Fresh Meat?!?

Want to increase your members but don’t know where to start? Here are some points to consider when hosting a beginners program.


  1. DO establish your requirements:
    The team’s requirements determine how you run a program. If you are well established, you may expect individuals to turn up and demonstrate various skating skills from the off set.

    NRG didn’t have a full bouting team when we set up the beginner’s course so we welcomed all abilities, structured a twelve week intense lesson plan and supplied hire kit; we also learnt very quickly that the maximum class size we could accommodate given our resources was twenty.

  2. DO outline your expectations:
    We like to give beginners an information pack well in advance of the start date. We include points such as directions to training venues, details on rules requirements and testing and some information on kit and prices. We require our members to be committed to training, abide by our Code of Conduct and contribute towards the running of the team in some way.

    Most importantly, we don’t pretend to our beginners that it is going to be easy, minimum skills are just that- the minimum requirements for skating with NRG; those skating in advanced sessions are expected to display much higher competencies than the min skills criteria and you should never compromise on safety.

  3. DO plan and structure:
    For every session we have a teaching plan, it allows us to stay focused.
    We also set a time limit on how long individuals can borrow kit for and ask them to join as a member by week eight.Testing can be time consuming so we set specific dates for practical and written evaluation.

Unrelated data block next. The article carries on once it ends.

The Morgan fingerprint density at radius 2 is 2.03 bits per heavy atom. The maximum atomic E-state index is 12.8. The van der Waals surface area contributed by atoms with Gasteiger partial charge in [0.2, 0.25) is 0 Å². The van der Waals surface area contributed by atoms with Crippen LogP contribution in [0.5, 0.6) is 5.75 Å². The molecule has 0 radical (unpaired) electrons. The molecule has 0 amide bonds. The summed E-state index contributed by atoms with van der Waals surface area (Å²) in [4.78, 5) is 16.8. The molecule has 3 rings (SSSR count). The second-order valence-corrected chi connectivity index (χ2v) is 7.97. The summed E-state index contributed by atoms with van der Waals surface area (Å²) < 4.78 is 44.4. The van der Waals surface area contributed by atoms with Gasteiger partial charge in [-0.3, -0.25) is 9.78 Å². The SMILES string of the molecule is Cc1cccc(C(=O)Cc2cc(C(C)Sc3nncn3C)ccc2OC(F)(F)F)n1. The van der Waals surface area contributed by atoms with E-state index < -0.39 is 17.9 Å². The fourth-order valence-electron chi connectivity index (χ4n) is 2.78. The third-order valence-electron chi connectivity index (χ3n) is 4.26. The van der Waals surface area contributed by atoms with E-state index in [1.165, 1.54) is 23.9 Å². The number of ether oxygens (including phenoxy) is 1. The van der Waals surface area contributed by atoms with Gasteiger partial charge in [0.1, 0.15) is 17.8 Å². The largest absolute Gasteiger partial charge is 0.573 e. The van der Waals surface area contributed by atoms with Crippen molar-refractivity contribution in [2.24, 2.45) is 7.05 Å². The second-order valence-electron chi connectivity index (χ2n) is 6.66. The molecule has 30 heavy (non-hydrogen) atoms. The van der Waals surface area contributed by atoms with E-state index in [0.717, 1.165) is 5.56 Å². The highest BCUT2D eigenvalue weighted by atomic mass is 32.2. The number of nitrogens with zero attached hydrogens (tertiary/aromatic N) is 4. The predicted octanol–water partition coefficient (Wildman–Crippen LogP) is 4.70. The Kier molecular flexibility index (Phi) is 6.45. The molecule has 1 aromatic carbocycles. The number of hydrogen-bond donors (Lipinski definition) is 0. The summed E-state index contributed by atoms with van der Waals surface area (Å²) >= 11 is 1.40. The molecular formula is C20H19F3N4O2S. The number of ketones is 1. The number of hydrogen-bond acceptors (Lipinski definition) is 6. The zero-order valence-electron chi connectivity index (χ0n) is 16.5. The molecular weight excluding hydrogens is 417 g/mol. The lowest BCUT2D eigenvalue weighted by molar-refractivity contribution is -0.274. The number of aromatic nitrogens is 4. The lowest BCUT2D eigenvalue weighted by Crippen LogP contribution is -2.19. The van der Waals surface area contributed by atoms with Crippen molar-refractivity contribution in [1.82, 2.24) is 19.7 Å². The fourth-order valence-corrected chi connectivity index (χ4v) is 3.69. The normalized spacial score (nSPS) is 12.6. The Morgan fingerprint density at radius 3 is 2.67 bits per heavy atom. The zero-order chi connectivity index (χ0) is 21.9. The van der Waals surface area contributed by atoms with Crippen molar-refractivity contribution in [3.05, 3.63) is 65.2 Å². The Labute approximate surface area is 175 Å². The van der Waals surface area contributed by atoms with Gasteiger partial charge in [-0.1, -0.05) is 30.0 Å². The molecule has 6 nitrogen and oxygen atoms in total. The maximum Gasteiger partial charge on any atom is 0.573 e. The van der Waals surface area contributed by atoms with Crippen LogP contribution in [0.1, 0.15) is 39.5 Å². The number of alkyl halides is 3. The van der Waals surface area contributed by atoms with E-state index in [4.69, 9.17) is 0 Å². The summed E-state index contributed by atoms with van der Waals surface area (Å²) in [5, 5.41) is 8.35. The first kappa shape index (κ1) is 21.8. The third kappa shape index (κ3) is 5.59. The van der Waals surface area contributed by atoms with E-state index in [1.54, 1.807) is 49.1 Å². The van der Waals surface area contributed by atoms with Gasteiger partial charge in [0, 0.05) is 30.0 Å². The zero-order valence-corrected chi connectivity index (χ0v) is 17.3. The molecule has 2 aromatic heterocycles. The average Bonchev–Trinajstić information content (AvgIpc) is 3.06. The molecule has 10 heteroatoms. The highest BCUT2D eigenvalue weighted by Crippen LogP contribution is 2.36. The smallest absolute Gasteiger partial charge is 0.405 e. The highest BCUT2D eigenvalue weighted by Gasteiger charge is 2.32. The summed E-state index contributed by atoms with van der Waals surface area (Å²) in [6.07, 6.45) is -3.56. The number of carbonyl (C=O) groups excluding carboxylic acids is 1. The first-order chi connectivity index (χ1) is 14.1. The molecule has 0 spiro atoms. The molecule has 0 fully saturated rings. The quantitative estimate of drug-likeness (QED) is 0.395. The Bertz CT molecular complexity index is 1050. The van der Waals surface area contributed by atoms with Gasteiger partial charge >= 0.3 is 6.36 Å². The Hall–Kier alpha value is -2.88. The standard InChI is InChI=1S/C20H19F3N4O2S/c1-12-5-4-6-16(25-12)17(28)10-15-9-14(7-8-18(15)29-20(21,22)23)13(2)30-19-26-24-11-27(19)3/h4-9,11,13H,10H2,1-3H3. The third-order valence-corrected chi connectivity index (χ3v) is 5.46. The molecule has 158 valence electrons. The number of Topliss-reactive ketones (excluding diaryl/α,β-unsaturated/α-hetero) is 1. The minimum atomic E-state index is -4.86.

4. But DON’T be afraid to be flexible:
    You may have planned the teaching down to every detail but you will find some reworking essential, especially in the early days. No two intakes are the same; some beginners will sail through while others need more encouragement. Be patient and try to provide some 1:1 teaching; the weakest skaters often go on to become your sharpest tactical asset.

    Often there will be a drop off a few weeks into the course, for this reason you may want to have a waiting list so that you can open spots up in the early days of teaching.
    At the end of the program you should also try to get feedback and review the process so that you can include improvements if and when the cycle begins again.

  5. DO draw on the expertise of the team.
    Even the smallest league has a wealth of expertise when it comes to marketing, teaching, managing, public speaking etc; pair the teachers with the technical experts or the seasoned player with the travel team’s rookie and let them deliver the program.

  6. DON’T waste energy when recruiting.
    Roller Derby is growing at a rapid pace and if you’re new to recruiting you’ll probably find that a note on your website, a facebook event page and the odd poster locally will generate enough interest in the short term.

    If you feel that you’ve exhausted these avenues, or there are a number of teams in a small area competing for new members, you will want carry out a more focused recruitment. Get members to ask around and make inquiries in other sporting areas; send emails or letters to potential skaters and encourage them to attend one of your bouts, or another local team’s bout, to see what it’s all about.